The researchers defined extreme heat in the eastern U.S. as a summer
day when the temperature readings from the warmest 5 percent of weather
stations in the region were at least 6.5 degrees Celsius (11.7 degrees
Fahrenheit) hotter than average. They only examined extreme heat during
that region's 60 hottest days of the year: June 24 through Aug. 22.
The scientists "hindcasted" each year in the data set to see if they
could retrospectively predict extreme heat events -- or the lack of
those events -- during that year's summer.
At 50 days out, they were able to predict an increase in the odds --
from about one-in-six to about one-in-four -- that a heat wave would
strike somewhere in the eastern U.S. during a given week.
For a particularly well-formed pattern, at 30 days out or closer the
scientists were able to predict that a heat wave would strike on a
particular day at odds of better than one-in-two.
This new technique could improve existing seasonal forecasts, which
do not focus on predicting daily extremes. Seasonal forecasts typically
predict whether an entire summer is expected to be warmer than normal,
normal, or cooler than normal.
For example, the seasonal forecast issued for the summer of 2012
predicted normal heat for the Northeast and Midwest. But the summer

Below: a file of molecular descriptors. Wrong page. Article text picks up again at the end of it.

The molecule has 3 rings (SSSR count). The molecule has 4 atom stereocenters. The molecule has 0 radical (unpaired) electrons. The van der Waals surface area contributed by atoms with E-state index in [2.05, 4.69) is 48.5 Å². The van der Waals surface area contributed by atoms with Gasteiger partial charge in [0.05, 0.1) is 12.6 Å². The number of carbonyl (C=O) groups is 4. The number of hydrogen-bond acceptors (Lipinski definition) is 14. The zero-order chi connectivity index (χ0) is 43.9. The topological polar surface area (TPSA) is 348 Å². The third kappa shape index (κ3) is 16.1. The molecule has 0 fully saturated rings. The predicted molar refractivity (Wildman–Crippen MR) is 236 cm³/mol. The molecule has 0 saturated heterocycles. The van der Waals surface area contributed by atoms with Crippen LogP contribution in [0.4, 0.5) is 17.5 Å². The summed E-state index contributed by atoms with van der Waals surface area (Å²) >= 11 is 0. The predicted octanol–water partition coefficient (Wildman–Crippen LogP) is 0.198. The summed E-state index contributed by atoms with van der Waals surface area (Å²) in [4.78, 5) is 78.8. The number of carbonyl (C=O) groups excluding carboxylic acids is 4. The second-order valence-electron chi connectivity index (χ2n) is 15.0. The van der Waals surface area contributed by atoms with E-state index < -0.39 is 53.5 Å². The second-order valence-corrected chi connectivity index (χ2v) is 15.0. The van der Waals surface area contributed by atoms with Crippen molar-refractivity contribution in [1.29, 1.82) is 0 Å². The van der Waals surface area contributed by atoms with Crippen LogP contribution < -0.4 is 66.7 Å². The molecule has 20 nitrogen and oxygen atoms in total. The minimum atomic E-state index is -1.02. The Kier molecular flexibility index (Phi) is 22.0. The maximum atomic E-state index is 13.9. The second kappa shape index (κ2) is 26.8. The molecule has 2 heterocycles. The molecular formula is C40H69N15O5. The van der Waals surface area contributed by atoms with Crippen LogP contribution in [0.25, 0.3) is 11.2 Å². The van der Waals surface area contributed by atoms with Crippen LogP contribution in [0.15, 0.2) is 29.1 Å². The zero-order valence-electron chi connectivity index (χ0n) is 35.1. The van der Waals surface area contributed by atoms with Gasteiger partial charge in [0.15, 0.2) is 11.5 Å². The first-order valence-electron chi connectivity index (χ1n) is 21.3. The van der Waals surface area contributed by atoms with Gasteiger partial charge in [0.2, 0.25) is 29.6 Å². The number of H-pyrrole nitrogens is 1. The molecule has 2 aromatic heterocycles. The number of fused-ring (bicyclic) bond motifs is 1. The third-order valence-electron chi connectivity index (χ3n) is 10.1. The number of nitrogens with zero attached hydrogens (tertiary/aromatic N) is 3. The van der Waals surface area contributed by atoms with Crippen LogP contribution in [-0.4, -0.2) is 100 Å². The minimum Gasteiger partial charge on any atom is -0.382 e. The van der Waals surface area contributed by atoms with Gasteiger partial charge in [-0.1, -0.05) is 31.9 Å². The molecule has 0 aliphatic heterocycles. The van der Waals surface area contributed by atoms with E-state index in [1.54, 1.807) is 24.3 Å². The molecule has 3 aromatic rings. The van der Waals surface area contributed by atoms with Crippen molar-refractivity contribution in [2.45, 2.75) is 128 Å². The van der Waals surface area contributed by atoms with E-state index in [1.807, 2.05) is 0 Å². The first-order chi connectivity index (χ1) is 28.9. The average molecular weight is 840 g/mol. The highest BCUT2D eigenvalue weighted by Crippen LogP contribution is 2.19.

ended up being especially hot, thanks to three major heat waves that
struck in late June, mid-July and late July.
When the research team used the Pacific Extreme Pattern to hindcast
2012, they were able to determine as early as mid-May increased odds of
extremely hot days occurring in late June.
The hottest day of the summer of 2012, as measured by the technique
used for this study, was June 29, when the warmest 5 percent of weather
stations recorded temperatures that were 10.4 degrees Celsius (18.7
degrees Fahrenheit) above average.
"We found that we could go back as far as seven weeks and still
predict an increase in the odds of future heat waves," McKinnon said.
"What's exciting about this is the potential for long-range predictions
of individual heat waves that give society far more notice than current
Scientists don't yet know why the fingerprint of sea surface temperatures in the Pacific predicts heat on the East Coast.
It could be that the sea surface temperatures themselves kick off
weather patterns that cause the heat. Or it could be that they are both
different results of the same phenomenon, but one does not cause the
To learn more about how the two are connected, McKinnon is working
with colleagues at NCAR to use sophisticated computer models to try to
tease apart what's happening.
The study's findings also point to the possibility that the Pacific
Extreme Pattern, or a different oceanic fingerprint, could be used to
forecast other weather events far in advance, including
cooler-than-average days and extreme rainfall events.
"The results suggest that the state of the mid-latitude ocean may be a
previously overlooked source of predictability for summer weather,"